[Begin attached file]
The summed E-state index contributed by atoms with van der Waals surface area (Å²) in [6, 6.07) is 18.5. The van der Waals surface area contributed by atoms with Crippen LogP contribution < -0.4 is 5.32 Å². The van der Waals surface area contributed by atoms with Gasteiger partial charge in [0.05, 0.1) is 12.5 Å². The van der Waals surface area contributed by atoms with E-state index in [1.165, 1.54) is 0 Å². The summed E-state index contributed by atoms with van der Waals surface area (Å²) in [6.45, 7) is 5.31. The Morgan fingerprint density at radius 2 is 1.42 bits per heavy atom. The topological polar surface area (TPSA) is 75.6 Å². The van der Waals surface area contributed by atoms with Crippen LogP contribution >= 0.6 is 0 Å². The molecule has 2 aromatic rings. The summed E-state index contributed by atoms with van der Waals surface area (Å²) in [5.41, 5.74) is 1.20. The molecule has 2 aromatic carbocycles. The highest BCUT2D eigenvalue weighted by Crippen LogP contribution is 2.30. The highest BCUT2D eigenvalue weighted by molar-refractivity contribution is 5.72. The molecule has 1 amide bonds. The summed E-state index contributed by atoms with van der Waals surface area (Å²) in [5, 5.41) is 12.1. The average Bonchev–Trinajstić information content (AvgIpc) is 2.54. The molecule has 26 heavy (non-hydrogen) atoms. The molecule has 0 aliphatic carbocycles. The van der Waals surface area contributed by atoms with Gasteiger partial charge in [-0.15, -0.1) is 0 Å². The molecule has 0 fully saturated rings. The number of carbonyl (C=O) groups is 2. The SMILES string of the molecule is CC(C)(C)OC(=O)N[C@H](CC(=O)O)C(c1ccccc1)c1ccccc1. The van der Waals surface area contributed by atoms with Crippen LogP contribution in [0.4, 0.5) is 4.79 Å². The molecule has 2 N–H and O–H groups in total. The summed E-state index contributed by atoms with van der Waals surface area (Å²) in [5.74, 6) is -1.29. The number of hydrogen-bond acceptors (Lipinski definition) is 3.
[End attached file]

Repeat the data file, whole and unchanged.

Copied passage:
The summed E-state index contributed by atoms with van der Waals surface area (Å²) in [6, 6.07) is 18.5. The van der Waals surface area contributed by atoms with Crippen LogP contribution < -0.4 is 5.32 Å². The van der Waals surface area contributed by atoms with Gasteiger partial charge in [0.05, 0.1) is 12.5 Å². The van der Waals surface area contributed by atoms with E-state index in [1.165, 1.54) is 0 Å². The summed E-state index contributed by atoms with van der Waals surface area (Å²) in [6.45, 7) is 5.31. The Morgan fingerprint density at radius 2 is 1.42 bits per heavy atom. The topological polar surface area (TPSA) is 75.6 Å². The van der Waals surface area contributed by atoms with Crippen LogP contribution >= 0.6 is 0 Å². The molecule has 2 aromatic rings. The summed E-state index contributed by atoms with van der Waals surface area (Å²) in [5.41, 5.74) is 1.20. The molecule has 2 aromatic carbocycles. The highest BCUT2D eigenvalue weighted by Crippen LogP contribution is 2.30. The highest BCUT2D eigenvalue weighted by molar-refractivity contribution is 5.72. The molecule has 1 amide bonds. The summed E-state index contributed by atoms with van der Waals surface area (Å²) in [5, 5.41) is 12.1. The average Bonchev–Trinajstić information content (AvgIpc) is 2.54. The molecule has 26 heavy (non-hydrogen) atoms. The molecule has 0 aliphatic carbocycles. The van der Waals surface area contributed by atoms with Gasteiger partial charge in [-0.15, -0.1) is 0 Å². The molecule has 0 fully saturated rings. The number of carbonyl (C=O) groups is 2. The SMILES string of the molecule is CC(C)(C)OC(=O)N[C@H](CC(=O)O)C(c1ccccc1)c1ccccc1. The van der Waals surface area contributed by atoms with Crippen LogP contribution in [0.4, 0.5) is 4.79 Å². The molecule has 2 N–H and O–H groups in total. The summed E-state index contributed by atoms with van der Waals surface area (Å²) in [5.74, 6) is -1.29. The number of hydrogen-bond acceptors (Lipinski definition) is 3.